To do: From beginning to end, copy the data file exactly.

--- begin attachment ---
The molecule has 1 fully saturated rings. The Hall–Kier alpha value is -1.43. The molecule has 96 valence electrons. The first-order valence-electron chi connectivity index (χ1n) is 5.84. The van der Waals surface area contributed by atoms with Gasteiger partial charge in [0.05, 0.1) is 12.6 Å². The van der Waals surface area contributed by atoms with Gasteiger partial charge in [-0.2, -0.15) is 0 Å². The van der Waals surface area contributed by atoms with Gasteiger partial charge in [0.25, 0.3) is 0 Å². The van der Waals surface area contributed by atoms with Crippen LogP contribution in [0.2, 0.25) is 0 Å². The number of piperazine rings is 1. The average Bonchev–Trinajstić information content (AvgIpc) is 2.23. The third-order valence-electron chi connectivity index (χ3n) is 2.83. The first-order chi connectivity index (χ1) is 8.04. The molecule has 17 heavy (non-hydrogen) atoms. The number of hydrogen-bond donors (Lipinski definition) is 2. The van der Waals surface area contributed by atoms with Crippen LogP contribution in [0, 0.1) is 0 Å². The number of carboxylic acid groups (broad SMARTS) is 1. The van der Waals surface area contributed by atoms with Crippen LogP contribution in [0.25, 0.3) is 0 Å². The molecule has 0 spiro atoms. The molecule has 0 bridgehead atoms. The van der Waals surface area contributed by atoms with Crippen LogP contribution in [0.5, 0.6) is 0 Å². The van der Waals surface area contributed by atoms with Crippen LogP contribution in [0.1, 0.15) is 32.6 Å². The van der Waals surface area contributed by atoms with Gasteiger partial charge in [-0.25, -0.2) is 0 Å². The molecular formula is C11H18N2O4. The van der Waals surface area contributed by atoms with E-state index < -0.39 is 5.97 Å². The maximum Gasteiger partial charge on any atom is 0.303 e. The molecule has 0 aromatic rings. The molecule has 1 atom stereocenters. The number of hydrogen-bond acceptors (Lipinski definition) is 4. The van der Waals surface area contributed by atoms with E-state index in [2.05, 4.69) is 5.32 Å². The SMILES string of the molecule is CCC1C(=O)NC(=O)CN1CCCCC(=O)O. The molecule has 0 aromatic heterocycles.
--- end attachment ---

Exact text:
The molecule has 1 fully saturated rings. The Hall–Kier alpha value is -1.43. The molecule has 96 valence electrons. The first-order valence-electron chi connectivity index (χ1n) is 5.84. The van der Waals surface area contributed by atoms with Gasteiger partial charge in [0.05, 0.1) is 12.6 Å². The van der Waals surface area contributed by atoms with Gasteiger partial charge in [-0.2, -0.15) is 0 Å². The van der Waals surface area contributed by atoms with Gasteiger partial charge in [0.25, 0.3) is 0 Å². The van der Waals surface area contributed by atoms with Crippen LogP contribution in [0.2, 0.25) is 0 Å². The number of piperazine rings is 1. The average Bonchev–Trinajstić information content (AvgIpc) is 2.23. The third-order valence-electron chi connectivity index (χ3n) is 2.83. The first-order chi connectivity index (χ1) is 8.04. The molecule has 17 heavy (non-hydrogen) atoms. The number of hydrogen-bond donors (Lipinski definition) is 2. The van der Waals surface area contributed by atoms with Crippen LogP contribution in [0, 0.1) is 0 Å². The number of carboxylic acid groups (broad SMARTS) is 1. The van der Waals surface area contributed by atoms with Crippen LogP contribution in [0.25, 0.3) is 0 Å². The molecule has 0 spiro atoms. The molecule has 0 bridgehead atoms. The van der Waals surface area contributed by atoms with Crippen LogP contribution in [0.5, 0.6) is 0 Å². The van der Waals surface area contributed by atoms with Crippen LogP contribution in [0.1, 0.15) is 32.6 Å². The van der Waals surface area contributed by atoms with Gasteiger partial charge in [-0.25, -0.2) is 0 Å². The molecular formula is C11H18N2O4. The van der Waals surface area contributed by atoms with E-state index < -0.39 is 5.97 Å². The maximum Gasteiger partial charge on any atom is 0.303 e. The molecule has 0 aromatic rings. The molecule has 1 atom stereocenters. The number of hydrogen-bond acceptors (Lipinski definition) is 4. The van der Waals surface area contributed by atoms with E-state index in [2.05, 4.69) is 5.32 Å². The SMILES string of the molecule is CCC1C(=O)NC(=O)CN1CCCCC(=O)O. The molecule has 0 aromatic heterocycles.